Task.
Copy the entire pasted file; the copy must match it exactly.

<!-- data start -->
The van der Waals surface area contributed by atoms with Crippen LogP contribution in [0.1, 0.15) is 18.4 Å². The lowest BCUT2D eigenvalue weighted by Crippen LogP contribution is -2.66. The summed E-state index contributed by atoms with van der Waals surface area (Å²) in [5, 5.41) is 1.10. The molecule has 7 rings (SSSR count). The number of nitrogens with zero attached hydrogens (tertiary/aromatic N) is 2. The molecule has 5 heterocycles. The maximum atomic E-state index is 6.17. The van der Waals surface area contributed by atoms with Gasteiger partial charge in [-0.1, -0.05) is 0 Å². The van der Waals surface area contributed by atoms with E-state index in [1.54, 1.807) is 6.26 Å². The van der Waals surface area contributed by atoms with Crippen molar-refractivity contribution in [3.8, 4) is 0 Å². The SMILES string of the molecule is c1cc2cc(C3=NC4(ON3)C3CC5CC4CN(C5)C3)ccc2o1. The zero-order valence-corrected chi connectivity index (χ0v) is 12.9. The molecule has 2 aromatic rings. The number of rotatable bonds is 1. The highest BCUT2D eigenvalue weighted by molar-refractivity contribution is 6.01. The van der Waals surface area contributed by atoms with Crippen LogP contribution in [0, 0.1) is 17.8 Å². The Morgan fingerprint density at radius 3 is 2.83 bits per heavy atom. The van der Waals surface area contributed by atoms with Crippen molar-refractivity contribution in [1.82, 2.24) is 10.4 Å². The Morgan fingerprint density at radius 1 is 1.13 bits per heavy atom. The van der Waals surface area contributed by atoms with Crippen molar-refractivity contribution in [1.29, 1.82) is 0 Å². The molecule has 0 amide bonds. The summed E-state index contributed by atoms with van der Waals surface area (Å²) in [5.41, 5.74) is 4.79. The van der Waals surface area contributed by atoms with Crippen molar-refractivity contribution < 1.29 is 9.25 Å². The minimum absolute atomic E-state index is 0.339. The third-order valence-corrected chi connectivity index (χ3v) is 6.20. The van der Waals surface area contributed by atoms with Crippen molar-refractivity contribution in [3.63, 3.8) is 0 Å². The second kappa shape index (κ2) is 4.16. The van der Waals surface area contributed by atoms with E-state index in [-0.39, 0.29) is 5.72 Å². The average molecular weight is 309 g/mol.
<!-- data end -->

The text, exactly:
The van der Waals surface area contributed by atoms with Crippen LogP contribution in [0.1, 0.15) is 18.4 Å². The lowest BCUT2D eigenvalue weighted by Crippen LogP contribution is -2.66. The summed E-state index contributed by atoms with van der Waals surface area (Å²) in [5, 5.41) is 1.10. The molecule has 7 rings (SSSR count). The number of nitrogens with zero attached hydrogens (tertiary/aromatic N) is 2. The molecule has 5 heterocycles. The maximum atomic E-state index is 6.17. The van der Waals surface area contributed by atoms with Gasteiger partial charge in [-0.1, -0.05) is 0 Å². The van der Waals surface area contributed by atoms with E-state index in [1.54, 1.807) is 6.26 Å². The van der Waals surface area contributed by atoms with Crippen molar-refractivity contribution in [3.8, 4) is 0 Å². The SMILES string of the molecule is c1cc2cc(C3=NC4(ON3)C3CC5CC4CN(C5)C3)ccc2o1. The zero-order valence-corrected chi connectivity index (χ0v) is 12.9. The molecule has 2 aromatic rings. The number of rotatable bonds is 1. The highest BCUT2D eigenvalue weighted by molar-refractivity contribution is 6.01. The van der Waals surface area contributed by atoms with Crippen LogP contribution in [0, 0.1) is 17.8 Å². The Morgan fingerprint density at radius 3 is 2.83 bits per heavy atom. The van der Waals surface area contributed by atoms with Crippen molar-refractivity contribution in [1.82, 2.24) is 10.4 Å². The Morgan fingerprint density at radius 1 is 1.13 bits per heavy atom. The van der Waals surface area contributed by atoms with Crippen molar-refractivity contribution in [1.29, 1.82) is 0 Å². The molecule has 0 amide bonds. The summed E-state index contributed by atoms with van der Waals surface area (Å²) in [5.41, 5.74) is 4.79. The van der Waals surface area contributed by atoms with Crippen molar-refractivity contribution < 1.29 is 9.25 Å². The minimum absolute atomic E-state index is 0.339. The third-order valence-corrected chi connectivity index (χ3v) is 6.20. The van der Waals surface area contributed by atoms with Crippen molar-refractivity contribution in [3.63, 3.8) is 0 Å². The second kappa shape index (κ2) is 4.16. The van der Waals surface area contributed by atoms with E-state index in [-0.39, 0.29) is 5.72 Å². The average molecular weight is 309 g/mol.